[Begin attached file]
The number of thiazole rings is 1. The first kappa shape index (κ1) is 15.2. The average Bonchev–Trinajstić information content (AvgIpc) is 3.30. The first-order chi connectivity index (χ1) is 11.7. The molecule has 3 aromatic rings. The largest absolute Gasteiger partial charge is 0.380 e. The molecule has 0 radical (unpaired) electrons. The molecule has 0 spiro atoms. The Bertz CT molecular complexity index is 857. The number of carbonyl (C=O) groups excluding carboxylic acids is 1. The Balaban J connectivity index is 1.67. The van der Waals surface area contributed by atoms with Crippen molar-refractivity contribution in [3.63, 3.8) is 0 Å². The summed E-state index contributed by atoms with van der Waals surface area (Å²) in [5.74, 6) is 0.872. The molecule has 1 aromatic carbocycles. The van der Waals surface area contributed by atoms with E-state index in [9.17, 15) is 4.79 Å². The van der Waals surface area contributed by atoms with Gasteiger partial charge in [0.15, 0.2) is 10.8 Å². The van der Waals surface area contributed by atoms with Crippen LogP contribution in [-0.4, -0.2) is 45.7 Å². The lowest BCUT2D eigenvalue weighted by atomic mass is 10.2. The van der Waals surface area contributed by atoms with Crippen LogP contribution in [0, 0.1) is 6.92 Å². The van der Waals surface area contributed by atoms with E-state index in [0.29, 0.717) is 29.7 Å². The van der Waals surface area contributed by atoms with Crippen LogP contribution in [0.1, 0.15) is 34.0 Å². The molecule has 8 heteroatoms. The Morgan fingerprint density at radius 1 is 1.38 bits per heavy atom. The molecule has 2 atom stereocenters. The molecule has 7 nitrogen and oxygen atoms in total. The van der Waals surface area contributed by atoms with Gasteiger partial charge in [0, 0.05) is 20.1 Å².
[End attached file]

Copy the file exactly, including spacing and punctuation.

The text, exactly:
The number of thiazole rings is 1. The first kappa shape index (κ1) is 15.2. The average Bonchev–Trinajstić information content (AvgIpc) is 3.30. The first-order chi connectivity index (χ1) is 11.7. The molecule has 3 aromatic rings. The largest absolute Gasteiger partial charge is 0.380 e. The molecule has 0 radical (unpaired) electrons. The molecule has 0 spiro atoms. The Bertz CT molecular complexity index is 857. The number of carbonyl (C=O) groups excluding carboxylic acids is 1. The Balaban J connectivity index is 1.67. The van der Waals surface area contributed by atoms with Crippen molar-refractivity contribution in [3.63, 3.8) is 0 Å². The summed E-state index contributed by atoms with van der Waals surface area (Å²) in [5.74, 6) is 0.872. The molecule has 1 aromatic carbocycles. The van der Waals surface area contributed by atoms with E-state index in [9.17, 15) is 4.79 Å². The van der Waals surface area contributed by atoms with Gasteiger partial charge in [0.15, 0.2) is 10.8 Å². The van der Waals surface area contributed by atoms with Crippen LogP contribution in [-0.4, -0.2) is 45.7 Å². The lowest BCUT2D eigenvalue weighted by atomic mass is 10.2. The van der Waals surface area contributed by atoms with Crippen LogP contribution in [0, 0.1) is 6.92 Å². The van der Waals surface area contributed by atoms with E-state index in [0.29, 0.717) is 29.7 Å². The van der Waals surface area contributed by atoms with Crippen LogP contribution in [0.1, 0.15) is 34.0 Å². The molecule has 8 heteroatoms. The Morgan fingerprint density at radius 1 is 1.38 bits per heavy atom. The molecule has 2 atom stereocenters. The molecule has 7 nitrogen and oxygen atoms in total. The van der Waals surface area contributed by atoms with Gasteiger partial charge in [0, 0.05) is 20.1 Å².